Senate bill would postpone DTV switch to June 12

by Leslie Cauley, USA TODAY

Sen. Jay Rockefeller, D-W.Va., incoming chairman of the powerful Committee on Commerce, Science and Transportation, on Thursday proposed legislation that would delay the USA's switch to digital TV nearly four months, to June 12.

"I firmly believe that our nation is not yet ready to make this transition," Rockefeller said in a statement. Any extension also must be approved by the House.

Separately, the House Appropriations Committee recommended $650 million in new funds for the DTV transition.

"We're pleased to see Congress moving so quickly on an issue that will affect millions of consumers," says Chris Murray, a senior lawyer with Consumers Union, which supports a delay.

Congress originally ordered the switch to digital TV to take place on Feb. 17. Congressional action is needed to change the cutover date.

The government's $1.34 billion coupon program for digital converter boxes ran out of money two weeks ago. The program, authorized by Congress, gives households up to two $40 coupons to offset the cost of buying a digital converter box, which turns digital signals into analog. Only TVs that use antennas to get over-the-air signals need boxes. Cable and satellite TV customers aren't affected.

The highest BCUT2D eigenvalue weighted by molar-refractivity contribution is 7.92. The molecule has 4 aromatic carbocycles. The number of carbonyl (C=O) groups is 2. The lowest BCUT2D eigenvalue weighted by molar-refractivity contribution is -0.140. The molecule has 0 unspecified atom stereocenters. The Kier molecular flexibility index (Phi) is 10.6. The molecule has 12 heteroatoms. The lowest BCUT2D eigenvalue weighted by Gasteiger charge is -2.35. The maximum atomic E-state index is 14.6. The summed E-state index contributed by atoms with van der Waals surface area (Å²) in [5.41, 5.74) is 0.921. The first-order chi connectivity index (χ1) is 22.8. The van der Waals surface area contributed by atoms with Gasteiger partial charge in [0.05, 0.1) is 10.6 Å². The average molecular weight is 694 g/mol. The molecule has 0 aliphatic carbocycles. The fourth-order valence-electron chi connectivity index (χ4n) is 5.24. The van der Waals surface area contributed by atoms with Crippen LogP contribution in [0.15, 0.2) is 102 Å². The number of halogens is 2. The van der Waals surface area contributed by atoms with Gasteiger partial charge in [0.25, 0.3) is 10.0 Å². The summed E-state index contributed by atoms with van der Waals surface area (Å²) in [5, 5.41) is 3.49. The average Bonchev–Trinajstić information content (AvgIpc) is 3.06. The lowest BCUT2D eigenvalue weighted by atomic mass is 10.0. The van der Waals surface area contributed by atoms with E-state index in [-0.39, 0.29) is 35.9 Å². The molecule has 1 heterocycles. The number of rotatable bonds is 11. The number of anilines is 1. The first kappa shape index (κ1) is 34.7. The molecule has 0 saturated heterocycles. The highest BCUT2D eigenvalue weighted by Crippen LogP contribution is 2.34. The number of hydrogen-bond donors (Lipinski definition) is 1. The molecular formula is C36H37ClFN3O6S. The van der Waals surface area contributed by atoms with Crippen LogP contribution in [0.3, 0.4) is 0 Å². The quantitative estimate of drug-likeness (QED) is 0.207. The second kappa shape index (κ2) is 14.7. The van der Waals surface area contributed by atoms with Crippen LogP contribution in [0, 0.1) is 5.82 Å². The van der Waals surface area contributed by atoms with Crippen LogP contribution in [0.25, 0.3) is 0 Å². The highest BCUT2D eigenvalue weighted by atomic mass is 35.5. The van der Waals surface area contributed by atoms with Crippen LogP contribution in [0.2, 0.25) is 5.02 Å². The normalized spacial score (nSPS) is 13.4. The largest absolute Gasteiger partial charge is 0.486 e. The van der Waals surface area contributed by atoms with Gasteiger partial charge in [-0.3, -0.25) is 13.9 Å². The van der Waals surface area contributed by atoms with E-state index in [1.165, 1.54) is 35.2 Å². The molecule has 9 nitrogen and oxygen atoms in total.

The coupon program is considered core to the switchover. The boxes cost $40 to $70, on average. The coupon program is being overseen by the Commerce Department's National Telecommunications and Information Administration.

Since funding ran out, the agency has been putting consumers on a waiting list. As of Thursday, about 2.1 million people were on the list, a twentyfold increase from two weeks ago.

Those supporting a delay include President-elect Barack Obama, Sen. John McCain, R-Ariz., Consumers Union, AARP and telecom giant AT&T. Opponents, including the Consumer Electronics Association trade group and Verizon, argue that a delay would cause even more confusion.

As envisioned by Congress, the cutover was supposed to be a seamless transition that would usher in a new era in TV viewing. Instead, the USA now finds itself in crisis mode. NTIA informed lawmakers in late December that the coupon program was about to run out of money. Congress wasn't in session at the time.

The Federal Communications Commission says it expects to field 2 million calls, at least, on the day the cutover happens.

article originally published at

The media's job is to interest the public in the public interest. -John Dewey